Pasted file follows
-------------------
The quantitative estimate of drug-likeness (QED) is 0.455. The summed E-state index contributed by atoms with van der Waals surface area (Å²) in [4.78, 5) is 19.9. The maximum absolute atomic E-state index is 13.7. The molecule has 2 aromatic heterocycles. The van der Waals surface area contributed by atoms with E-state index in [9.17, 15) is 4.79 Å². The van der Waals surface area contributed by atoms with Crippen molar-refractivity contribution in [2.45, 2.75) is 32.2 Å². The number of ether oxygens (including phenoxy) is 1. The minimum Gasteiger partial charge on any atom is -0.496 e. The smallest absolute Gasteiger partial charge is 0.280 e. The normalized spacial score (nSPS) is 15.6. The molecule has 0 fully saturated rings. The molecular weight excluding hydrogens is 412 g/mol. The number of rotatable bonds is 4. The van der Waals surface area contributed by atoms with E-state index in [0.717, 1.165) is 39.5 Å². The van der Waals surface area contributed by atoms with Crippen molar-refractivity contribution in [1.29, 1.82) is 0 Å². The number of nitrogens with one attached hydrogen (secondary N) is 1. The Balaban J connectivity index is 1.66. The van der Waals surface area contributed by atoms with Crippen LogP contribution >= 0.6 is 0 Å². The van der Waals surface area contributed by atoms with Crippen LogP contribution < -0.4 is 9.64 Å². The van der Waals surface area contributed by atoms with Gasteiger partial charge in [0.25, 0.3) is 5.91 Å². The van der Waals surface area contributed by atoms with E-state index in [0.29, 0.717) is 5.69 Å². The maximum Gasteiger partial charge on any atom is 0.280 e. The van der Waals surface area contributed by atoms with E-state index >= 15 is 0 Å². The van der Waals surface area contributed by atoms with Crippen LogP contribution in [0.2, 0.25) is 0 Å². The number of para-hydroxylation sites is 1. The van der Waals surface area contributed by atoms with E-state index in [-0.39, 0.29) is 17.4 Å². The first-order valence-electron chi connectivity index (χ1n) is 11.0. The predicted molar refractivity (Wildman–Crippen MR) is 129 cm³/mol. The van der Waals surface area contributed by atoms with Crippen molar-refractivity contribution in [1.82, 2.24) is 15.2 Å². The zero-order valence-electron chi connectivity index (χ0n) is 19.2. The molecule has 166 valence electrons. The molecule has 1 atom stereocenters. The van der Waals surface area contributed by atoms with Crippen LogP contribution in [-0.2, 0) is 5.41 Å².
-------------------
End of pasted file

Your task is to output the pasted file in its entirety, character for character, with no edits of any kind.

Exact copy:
The quantitative estimate of drug-likeness (QED) is 0.455. The summed E-state index contributed by atoms with van der Waals surface area (Å²) in [4.78, 5) is 19.9. The maximum absolute atomic E-state index is 13.7. The molecule has 2 aromatic heterocycles. The van der Waals surface area contributed by atoms with E-state index in [9.17, 15) is 4.79 Å². The van der Waals surface area contributed by atoms with Crippen molar-refractivity contribution in [2.45, 2.75) is 32.2 Å². The number of ether oxygens (including phenoxy) is 1. The minimum Gasteiger partial charge on any atom is -0.496 e. The smallest absolute Gasteiger partial charge is 0.280 e. The normalized spacial score (nSPS) is 15.6. The molecule has 0 fully saturated rings. The molecular weight excluding hydrogens is 412 g/mol. The number of rotatable bonds is 4. The van der Waals surface area contributed by atoms with E-state index in [0.717, 1.165) is 39.5 Å². The van der Waals surface area contributed by atoms with Crippen molar-refractivity contribution in [1.29, 1.82) is 0 Å². The number of nitrogens with one attached hydrogen (secondary N) is 1. The Balaban J connectivity index is 1.66. The van der Waals surface area contributed by atoms with Crippen LogP contribution >= 0.6 is 0 Å². The van der Waals surface area contributed by atoms with Crippen LogP contribution < -0.4 is 9.64 Å². The van der Waals surface area contributed by atoms with Gasteiger partial charge in [0.25, 0.3) is 5.91 Å². The van der Waals surface area contributed by atoms with E-state index in [0.29, 0.717) is 5.69 Å². The maximum Gasteiger partial charge on any atom is 0.280 e. The van der Waals surface area contributed by atoms with E-state index >= 15 is 0 Å². The van der Waals surface area contributed by atoms with Crippen LogP contribution in [0.2, 0.25) is 0 Å². The number of para-hydroxylation sites is 1. The van der Waals surface area contributed by atoms with E-state index in [-0.39, 0.29) is 17.4 Å². The first-order valence-electron chi connectivity index (χ1n) is 11.0. The predicted molar refractivity (Wildman–Crippen MR) is 129 cm³/mol. The van der Waals surface area contributed by atoms with Crippen molar-refractivity contribution in [1.82, 2.24) is 15.2 Å². The zero-order valence-electron chi connectivity index (χ0n) is 19.2. The molecule has 166 valence electrons. The molecule has 1 atom stereocenters. The van der Waals surface area contributed by atoms with Crippen LogP contribution in [-0.2, 0) is 5.41 Å².